Street Eater’s badass new album is relentlessly raw and heavy, and I was stoked to hear the East Bay duo’s latest rippers alongside favorites at The Redwood. Holy crap, they are one of my favorite bands ever, empowered by straight-up DIY punk via Gilman and pushed over the top by the two-way animalistic empowerment that happens between two human beings who dominate at their instruments. Did I mention that their lyrics are smarter than shit? So good.
There were two great openers, too. Nerve Beats are a somewhat jazz-infected, melodic punk trio in the tradition of the Minutemen and Nomeansno. Coming all the way from Honolulu, of course they were really nice dudes as well. I bought some hand-burned CD-Rs and really dig ‘em. I’d tell you which songs especially rule if the titles were listed somewhere.
Holy crap, the new Street Eaters LP is perfect. From the backwards-masked vortex that leads into “Reverse,” one is immediately sucked into a brutally even struggle between drumstick wielder Megan March and guitar killer John No–each trading animalistic vocals as they trade primal beats and post-punk riffs like heavyweight boxers trading blows. And just as there’s no time for musical filler, there’s no space for lyrical stupidity, either. The sound may be rough but the songs are smart and solid and suitable for those of us who grew up on indie punk as well as the crusty kids that use dental floss to sew patches onto their black Army surplus jackets.
After listening to the brand-new, hand-stamped CD (that comes in a stitched jacket) for weeks nonstop, I shot over some questions to the real-life couple/post-punk pair. Naturally, they answered my queries as a duo and from the road. Can’t wait until they finally roll into SoCal next month…
Blood::Muscles::Bones is a pretty stark title. Or does science necessarily equal bleakness?
The title was intended to evoke the bare necessities of life–in a sense, cutting out all the extra baggage that holds us back. Blood, muscles, and bones are vital components of the body that are found in every part of it and are always growing, changing, and moving. That sense of movement+change is also key to understanding how we approached making this record, which is about self-preservation and survival. I’m not sure if it was intended to feel bleak; rather, strong and real. Sometimes, if you want to build yourself to a place of strength, you have to face the bleakness head-on and accept it for what it is.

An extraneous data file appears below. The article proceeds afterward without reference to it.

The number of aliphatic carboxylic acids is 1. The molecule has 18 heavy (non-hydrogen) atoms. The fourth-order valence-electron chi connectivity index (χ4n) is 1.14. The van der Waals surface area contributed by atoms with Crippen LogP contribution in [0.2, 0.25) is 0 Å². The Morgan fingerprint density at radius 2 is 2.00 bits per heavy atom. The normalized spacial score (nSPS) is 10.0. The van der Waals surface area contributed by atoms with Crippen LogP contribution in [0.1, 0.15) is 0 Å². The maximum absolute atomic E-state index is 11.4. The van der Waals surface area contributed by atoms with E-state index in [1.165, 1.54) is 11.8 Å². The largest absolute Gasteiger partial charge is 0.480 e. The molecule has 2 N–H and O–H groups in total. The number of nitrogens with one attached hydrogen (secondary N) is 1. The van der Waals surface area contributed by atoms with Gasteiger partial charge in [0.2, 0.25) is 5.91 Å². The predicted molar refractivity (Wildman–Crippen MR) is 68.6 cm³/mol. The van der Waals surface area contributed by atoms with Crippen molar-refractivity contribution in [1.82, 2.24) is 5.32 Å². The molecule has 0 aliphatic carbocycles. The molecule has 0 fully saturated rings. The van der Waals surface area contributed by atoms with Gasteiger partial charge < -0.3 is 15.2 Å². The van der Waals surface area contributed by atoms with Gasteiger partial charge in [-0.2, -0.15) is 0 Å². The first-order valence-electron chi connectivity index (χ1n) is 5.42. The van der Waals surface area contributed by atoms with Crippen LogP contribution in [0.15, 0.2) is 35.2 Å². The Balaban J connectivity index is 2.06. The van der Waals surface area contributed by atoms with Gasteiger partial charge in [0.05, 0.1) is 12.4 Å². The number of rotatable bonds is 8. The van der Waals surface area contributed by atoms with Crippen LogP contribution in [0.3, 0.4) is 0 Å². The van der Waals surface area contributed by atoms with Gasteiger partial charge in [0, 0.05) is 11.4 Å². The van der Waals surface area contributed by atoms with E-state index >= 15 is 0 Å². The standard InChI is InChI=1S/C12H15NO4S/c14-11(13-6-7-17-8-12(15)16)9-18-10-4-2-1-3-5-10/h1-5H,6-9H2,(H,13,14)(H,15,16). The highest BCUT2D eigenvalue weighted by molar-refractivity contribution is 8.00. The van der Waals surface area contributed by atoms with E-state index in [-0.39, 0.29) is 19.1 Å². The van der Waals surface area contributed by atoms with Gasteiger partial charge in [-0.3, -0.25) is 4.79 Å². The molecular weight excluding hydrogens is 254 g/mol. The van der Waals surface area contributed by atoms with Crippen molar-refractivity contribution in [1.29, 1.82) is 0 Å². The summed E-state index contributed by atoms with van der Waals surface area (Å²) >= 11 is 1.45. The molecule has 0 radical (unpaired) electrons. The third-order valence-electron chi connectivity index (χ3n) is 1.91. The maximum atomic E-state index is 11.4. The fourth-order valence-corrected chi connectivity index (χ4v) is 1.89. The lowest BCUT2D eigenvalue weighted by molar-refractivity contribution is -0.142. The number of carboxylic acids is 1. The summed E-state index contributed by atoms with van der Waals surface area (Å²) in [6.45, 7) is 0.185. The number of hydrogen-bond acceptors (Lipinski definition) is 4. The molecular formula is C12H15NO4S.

That first song is a real ass kicker! Street Eaters’ sound isn’t about studio tricks in any way, but the backwards tape part is so perfect for a song called “Reverse.” Can you tell me about that?
We do like to keep things raw and intense, which is something that can totally be lost along the way with a lot of studio tricks. We recorded onto 2-inch analog tape at Buzz or Howl Studios with Stan Wright, keeping things driving, and he did an old-school board mix in the studio. Non-digital, so if we wanted to change something we’d have to set the levels and mix it all over again from scratch. We decided to do the intro for “Reverse” after the song was already recorded, and we had a minute to think about it. We basically just picked a part of the song and ran it backwards, did some wild stereo panning, and it sounded perfect.
After being impressed by the Street Eaters’ opening set for forgetters at the Echo earlier this year, I began corresponding with the guitarist and scored some of the duo’s vinyl output. I found the records to be honest, touching, and punk as hell–worth hearing in a non-blown-out, moderately engineered setting. The powerful give-and-take between Megan March and Johnny Geek’s ruthless drums, catchy guitars, and vocals serve as a potent reminder that all you need is two people to form a gang, start a fight, or make rad music, and the new album, Rusty Eyes and Hydrocarbons, cranks it up yet another notch. The band is touring in support of it, so I had to hit them up on the road.
MW: Coming off 7″ singles, split singles, and an EP, what was your approach to recording your first full-length album?
JG: We liked the idea of building into a debut full-length gradually, and we really tightened up our whole ship to make the album as great as possible. We had the split with White Night first, and then the We See Monsters EP. Around a year later, we put out the split with Severance Package and the “Ashby and Shattuck” 7″ picture disc. The whole time, we were writing, recording, and editing the stuff that would eventually end up on the album. It was all a very deliberate process of building up to a killer full-length.
MM: We recorded the record in several chunks so we could step back, view it, and envision what songs should be written and recorded to make it more complete.
MW: Is “Two Heads” about the movie The Thing with Two Heads, your band, or something else altogether?
MM: You’d probably have to ask Grace Slick. “Two Heads” is a Jefferson Airplane cover. But we interpret it to be a pro-feminist, anti-religious fundamentalist song. We also like it because it is weird.